Do you like trying new things? Parents all over the world share a common struggle with getting their children to try new foods from time to time.
Many kids like to stick with favorites they love, like chicken nuggets and pizza. However, stepping outside your comfort zone can help you discover new favorites.
Sampling the cuisines of other areas of the world can expose your taste buds to new flavors they've never experienced. For example, have you ever tasted a delicious burrito? What about something more exotic, like jackfruit, couscous, dim sum, poi, or quinoa?
Let's travel to the Korean peninsula to learn more about one of its favorite foods: kimchi. Usually served as a side dish, kimchi is a spicy mixture of fermented vegetables and seasonings.
The most popular type of kimchi is made with cabbage. However, other vegetables, such as turnips, radishes, and cucumbers, can also be used to make kimchi.
Vegetables are sliced and seasoned with a mixture of salt, vinegar, red pepper, onion, and garlic. Other seasonings can also include anchovy paste, oysters, and dried, salted shrimp.
The finished mixture is fermented in brine in large clay jars that are kept underground in cellars or sheds built especially for storing kimchi. The fermentation process can take up to one month.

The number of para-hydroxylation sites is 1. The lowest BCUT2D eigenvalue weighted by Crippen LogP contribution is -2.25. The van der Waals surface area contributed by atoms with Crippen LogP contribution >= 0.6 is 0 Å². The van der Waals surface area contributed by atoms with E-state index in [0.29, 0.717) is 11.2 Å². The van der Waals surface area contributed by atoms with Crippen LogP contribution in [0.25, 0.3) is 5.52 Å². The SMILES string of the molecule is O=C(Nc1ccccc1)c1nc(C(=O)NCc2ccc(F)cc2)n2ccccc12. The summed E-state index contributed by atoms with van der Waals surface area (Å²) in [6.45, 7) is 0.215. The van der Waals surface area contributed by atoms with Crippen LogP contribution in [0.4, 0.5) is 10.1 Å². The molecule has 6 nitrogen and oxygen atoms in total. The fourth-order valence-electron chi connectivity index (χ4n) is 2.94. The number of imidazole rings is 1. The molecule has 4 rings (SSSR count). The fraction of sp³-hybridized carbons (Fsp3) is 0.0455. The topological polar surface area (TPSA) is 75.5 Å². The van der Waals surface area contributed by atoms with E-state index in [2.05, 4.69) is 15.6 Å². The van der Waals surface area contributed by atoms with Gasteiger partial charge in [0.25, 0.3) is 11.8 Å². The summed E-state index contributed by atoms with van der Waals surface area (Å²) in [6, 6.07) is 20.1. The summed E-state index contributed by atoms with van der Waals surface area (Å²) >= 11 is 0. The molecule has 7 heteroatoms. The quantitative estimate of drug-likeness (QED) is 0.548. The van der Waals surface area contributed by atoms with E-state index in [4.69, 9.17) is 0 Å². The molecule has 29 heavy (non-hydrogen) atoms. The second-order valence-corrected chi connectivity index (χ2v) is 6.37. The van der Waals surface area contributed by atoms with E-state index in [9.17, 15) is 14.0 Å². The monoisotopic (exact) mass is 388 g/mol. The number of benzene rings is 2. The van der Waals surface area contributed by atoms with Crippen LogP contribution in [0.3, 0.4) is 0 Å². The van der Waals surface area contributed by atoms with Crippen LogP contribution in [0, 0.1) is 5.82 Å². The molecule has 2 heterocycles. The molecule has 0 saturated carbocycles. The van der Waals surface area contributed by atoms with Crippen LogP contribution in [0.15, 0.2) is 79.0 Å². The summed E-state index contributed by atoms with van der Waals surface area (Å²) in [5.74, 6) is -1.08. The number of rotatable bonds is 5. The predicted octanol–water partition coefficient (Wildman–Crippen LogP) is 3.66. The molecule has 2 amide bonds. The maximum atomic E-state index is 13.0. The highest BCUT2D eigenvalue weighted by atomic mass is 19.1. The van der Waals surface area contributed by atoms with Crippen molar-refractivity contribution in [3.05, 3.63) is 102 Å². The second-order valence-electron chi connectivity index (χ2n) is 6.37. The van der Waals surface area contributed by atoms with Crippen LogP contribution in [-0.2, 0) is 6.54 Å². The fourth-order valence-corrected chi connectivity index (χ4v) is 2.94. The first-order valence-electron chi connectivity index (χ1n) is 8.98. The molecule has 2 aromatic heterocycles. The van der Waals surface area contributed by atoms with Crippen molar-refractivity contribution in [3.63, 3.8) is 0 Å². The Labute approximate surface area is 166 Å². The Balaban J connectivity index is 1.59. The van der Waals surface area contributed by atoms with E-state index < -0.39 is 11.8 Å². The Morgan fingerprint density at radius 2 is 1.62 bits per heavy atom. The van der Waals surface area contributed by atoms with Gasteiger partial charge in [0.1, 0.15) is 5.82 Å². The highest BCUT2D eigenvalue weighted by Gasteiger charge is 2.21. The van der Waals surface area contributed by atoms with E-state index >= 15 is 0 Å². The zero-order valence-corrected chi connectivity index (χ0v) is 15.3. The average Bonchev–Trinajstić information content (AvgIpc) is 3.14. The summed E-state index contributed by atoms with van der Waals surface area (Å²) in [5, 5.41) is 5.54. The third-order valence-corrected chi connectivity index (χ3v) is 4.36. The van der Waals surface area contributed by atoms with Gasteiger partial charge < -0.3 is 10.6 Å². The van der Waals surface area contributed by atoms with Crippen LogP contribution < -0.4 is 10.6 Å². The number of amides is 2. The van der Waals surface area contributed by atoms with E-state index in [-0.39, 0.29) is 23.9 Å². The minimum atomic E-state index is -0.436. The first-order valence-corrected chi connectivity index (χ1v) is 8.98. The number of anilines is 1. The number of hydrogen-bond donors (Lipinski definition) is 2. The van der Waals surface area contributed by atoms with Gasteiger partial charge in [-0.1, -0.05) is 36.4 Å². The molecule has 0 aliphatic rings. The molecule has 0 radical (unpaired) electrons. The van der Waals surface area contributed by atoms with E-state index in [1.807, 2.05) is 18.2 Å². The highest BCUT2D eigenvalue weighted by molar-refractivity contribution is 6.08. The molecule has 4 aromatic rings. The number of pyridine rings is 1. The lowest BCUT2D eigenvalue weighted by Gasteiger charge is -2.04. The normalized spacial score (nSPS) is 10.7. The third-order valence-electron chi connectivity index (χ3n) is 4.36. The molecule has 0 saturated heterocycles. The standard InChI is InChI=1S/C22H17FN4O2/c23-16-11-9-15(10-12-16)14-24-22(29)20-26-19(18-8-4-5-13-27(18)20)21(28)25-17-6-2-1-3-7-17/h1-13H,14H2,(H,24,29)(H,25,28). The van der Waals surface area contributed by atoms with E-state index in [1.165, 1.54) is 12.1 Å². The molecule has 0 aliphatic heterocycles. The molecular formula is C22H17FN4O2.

For those outside the Korean peninsula, kimchi can be an acquired taste. Its pungent smell and spicy, sour flavor takes a little getting used to.
However, Koreans love it. Many people eat it at every meal and, on average, Koreans eat 40 pounds of kimchi per person every year. Most Koreans even say "kimchi" instead of "cheese" when they get their picture taken.
In addition to being a side dish, kimchi can be mixed with rice or noodles. It's also often incorporated into soups and even pancakes. Many people also use kimchi as a topping on pizza and hamburgers.
Part of kimchi's popularity comes from the fact that it's considered one of the healthiest foods you can eat. Since it's fermented, kimchi contains many healthy probiotics that boost immunity, reduce inflammation, and aid in digestion.
High in vitamins (A, B, and C), minerals (calcium, iron, and potassium), and fiber, kimchi is a heart-healthy food that some experts believe may also help to fight cancer. Others point to kimchi as an integral part of the high-fiber, low-fat diet that has helped reduce obesity throughout Korea.